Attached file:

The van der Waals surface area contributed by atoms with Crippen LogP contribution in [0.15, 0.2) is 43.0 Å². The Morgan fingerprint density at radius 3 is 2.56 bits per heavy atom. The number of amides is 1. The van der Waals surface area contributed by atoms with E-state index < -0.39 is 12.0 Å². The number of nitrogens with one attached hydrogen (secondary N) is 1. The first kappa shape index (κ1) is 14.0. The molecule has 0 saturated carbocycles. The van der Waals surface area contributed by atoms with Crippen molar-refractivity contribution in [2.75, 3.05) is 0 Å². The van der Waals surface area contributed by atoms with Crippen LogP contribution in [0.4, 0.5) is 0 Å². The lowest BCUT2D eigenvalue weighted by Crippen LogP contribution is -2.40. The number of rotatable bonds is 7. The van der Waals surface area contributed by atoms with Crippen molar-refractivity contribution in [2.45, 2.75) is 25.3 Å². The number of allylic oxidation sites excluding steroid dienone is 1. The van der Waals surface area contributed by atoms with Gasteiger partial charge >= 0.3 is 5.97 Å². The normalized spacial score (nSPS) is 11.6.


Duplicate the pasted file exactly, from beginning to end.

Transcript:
The van der Waals surface area contributed by atoms with Crippen LogP contribution in [0.15, 0.2) is 43.0 Å². The Morgan fingerprint density at radius 3 is 2.56 bits per heavy atom. The number of amides is 1. The van der Waals surface area contributed by atoms with E-state index < -0.39 is 12.0 Å². The number of nitrogens with one attached hydrogen (secondary N) is 1. The first kappa shape index (κ1) is 14.0. The molecule has 0 saturated carbocycles. The van der Waals surface area contributed by atoms with Crippen molar-refractivity contribution in [2.75, 3.05) is 0 Å². The van der Waals surface area contributed by atoms with Crippen LogP contribution in [0.4, 0.5) is 0 Å². The lowest BCUT2D eigenvalue weighted by Crippen LogP contribution is -2.40. The number of rotatable bonds is 7. The van der Waals surface area contributed by atoms with Crippen molar-refractivity contribution in [2.45, 2.75) is 25.3 Å². The number of allylic oxidation sites excluding steroid dienone is 1. The van der Waals surface area contributed by atoms with Gasteiger partial charge >= 0.3 is 5.97 Å². The normalized spacial score (nSPS) is 11.6.